The eternal relevance of Michael Scott from 'The Office'

Steve Carell's now-legendary character is emblematic of a generation that manufactures voices to drown out the silence in their heads

March 06, 2020 09:27 pm | Updated March 07, 2020 01:49 pm IST

Funny bone: A still from The Office

Funny bone: A still from The Office

In my teens, the medical sitcom Scrubs had convinced me that the easiest way to make friends was by becoming a young doctor. In my head I was J.D. (Zach Braff), a cool narrator-protagonist who turned hospitals into a hoot. In my early twenties, How I Met Your Mother felt like a natural extension. Ted Mosby (Josh Radnor), the Manhattan-based architect who constructed his emotional core from a series of hopeful heartbreaks, was my spirit animal. But then came my late twenties. And with it, the social media boom – and the crippling epiphany that public validation is a heady drug.

Curating an image

Everyone who grew up wanting to emulate a Ted, Raymond, Frasier, Phoebe or Rachel now had the power to be those characters for a live audience. I could choose an identity, curate my image and edit out the vacuum to broadcast a life at odds with my awkwardly introversive personality. Perhaps it’s no surprise that I then took to The Office, a workspace mockumentary centered on a boss who is essentially the human manifestation – and bittersweet critique – of today’s digital culture. In many ways, Steve Carell plays Michael Scott as a social media tragic: A person so obsessed with putting on a show for strangers that his performative personality ends up revealing his inherent loneliness and tone-deaf ignorance. Our undying affection for the so-sad-he’s-good regional manager of Dunder Mifflin Paper Company’s Scranton Branch stems from the uncomfortable truth that Michael Scott became our spirit animal while we were busy making other plans.

Michael was a good salesman because he viewed every client as a potential friend whom he sold his image to. Most of us project an inflated version of ourselves online, but the second we sign out – the second Michael reaches home after work – there’s a void that no camera is advanced enough to examine. The bedroom looks empty, the dinner cold and the stillness, punctuated by the clinking of cutlery. All we can do is think of the hits our casual-yet-elaborately-composed Insta stories might garner the next day, or the tasteless prank that might provoke Toby without pissing him off. And then wait, till the sun rises so that the lens can make us feel seen again.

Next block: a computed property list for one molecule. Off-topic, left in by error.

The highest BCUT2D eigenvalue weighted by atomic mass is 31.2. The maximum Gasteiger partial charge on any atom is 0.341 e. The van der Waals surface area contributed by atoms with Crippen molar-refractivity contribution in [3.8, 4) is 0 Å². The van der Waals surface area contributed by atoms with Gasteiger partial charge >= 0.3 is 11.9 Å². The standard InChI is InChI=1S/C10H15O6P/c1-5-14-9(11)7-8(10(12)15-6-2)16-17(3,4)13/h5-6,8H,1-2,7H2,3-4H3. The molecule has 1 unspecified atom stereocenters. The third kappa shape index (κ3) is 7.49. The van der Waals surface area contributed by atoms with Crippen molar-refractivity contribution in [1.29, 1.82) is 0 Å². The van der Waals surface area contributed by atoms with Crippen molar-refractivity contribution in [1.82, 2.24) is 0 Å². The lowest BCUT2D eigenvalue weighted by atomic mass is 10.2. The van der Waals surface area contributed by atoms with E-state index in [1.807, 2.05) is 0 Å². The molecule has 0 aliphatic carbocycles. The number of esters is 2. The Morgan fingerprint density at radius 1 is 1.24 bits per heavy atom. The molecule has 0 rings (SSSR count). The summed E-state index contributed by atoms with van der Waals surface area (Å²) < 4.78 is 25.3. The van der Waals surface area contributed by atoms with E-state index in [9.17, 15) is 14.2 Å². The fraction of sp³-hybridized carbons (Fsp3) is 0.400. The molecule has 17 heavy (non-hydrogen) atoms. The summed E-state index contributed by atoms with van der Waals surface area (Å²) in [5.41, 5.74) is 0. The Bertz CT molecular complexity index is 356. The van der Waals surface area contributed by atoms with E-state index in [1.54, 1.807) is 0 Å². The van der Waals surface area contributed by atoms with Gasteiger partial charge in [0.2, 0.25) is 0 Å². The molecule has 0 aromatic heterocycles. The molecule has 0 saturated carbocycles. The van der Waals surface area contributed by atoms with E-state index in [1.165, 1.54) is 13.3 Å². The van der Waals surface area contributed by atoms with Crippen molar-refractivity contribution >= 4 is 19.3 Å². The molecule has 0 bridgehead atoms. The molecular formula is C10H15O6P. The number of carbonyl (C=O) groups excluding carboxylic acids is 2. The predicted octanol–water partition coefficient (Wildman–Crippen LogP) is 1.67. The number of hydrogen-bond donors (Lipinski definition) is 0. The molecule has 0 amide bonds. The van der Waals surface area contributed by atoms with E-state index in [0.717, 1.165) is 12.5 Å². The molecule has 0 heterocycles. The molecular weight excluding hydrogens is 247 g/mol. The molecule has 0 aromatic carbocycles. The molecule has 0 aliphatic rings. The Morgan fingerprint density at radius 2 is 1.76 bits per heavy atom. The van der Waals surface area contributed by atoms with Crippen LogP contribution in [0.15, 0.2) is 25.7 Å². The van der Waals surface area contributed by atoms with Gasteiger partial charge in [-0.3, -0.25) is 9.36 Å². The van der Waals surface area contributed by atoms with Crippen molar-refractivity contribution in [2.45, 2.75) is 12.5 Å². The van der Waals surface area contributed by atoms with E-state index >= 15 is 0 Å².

Michael Scott is emblematic of a generation that manufactures voices to drown out the silence in their heads. But he is so spectacularly bad at it that almost every self-loathing adult – beneath a cult-like reverence for Carell’s role – subconsciously views Michael Scott’s counterfeited extroversion as a cautionary tale. He is the worst-case scenario for the modern introvert. For instance, I routinely panic before entering a room full of people. I rehearse my greetings and expressions. Then I imagine what Michael would do. He’d burst in, accidentally offend everyone and overcompensate for his desolate weekends by being the centre of attention – and the butt of all jokes without even knowing it. So I do the opposite: I abstain from eye contact, stand in a corner and whip out my cellphone to declare how allergic I am to human beings. In doing so, it escapes me that I become the Michael Scott of my own little universe: the centre of attention without even knowing it. Only, my camera captures me avoiding the gaze of other cameras.

Staying real

The most memorable scenes of The Office unfurl when Michael Scott stops trying to make them memorable. Take the episode where none of Pam’s colleagues attend her art exhibition, but Michael barges in before closing time. He rushed to get there, even sincerely appreciating her amateur work, moving Pam to tears with his unassuming gesture. Or Michael’s last day, where Pam rushes to the airport to give him a final hug before he boards the plane. Their goodbye is private; neither know that the cameras are still rolling. Or even the time Michael testifies against his own volatile girlfriend, Jan, in her lawsuit deposition against Dunder Mifflin. These are rare moments in which Michael Scott isn’t performing – because none of them happen in the office. They happen when he unwittingly affects, and becomes a part of, others’ timelines. He doesn’t recognize his own virtues because validation for Michael – he of the friendless childhood and broken family – is something that has to be actively earned rather than passively evoked.

Recently, after a Twitter spat, I left the house to get some fresh air. An hour later, I received a phone call from an old friend. Stuck in traffic, he spotted me playing with stray dogs down the road. It made him smile and make that elusive phone call. But we didn’t meet after that. He went back home. I went back online. Blissfully unaware that other plans are what happen to us while we’re busy making a spectacle out of life. Deep inside, it’s a slippery feeling. But in the words of Michael Scott: That’s what she said .

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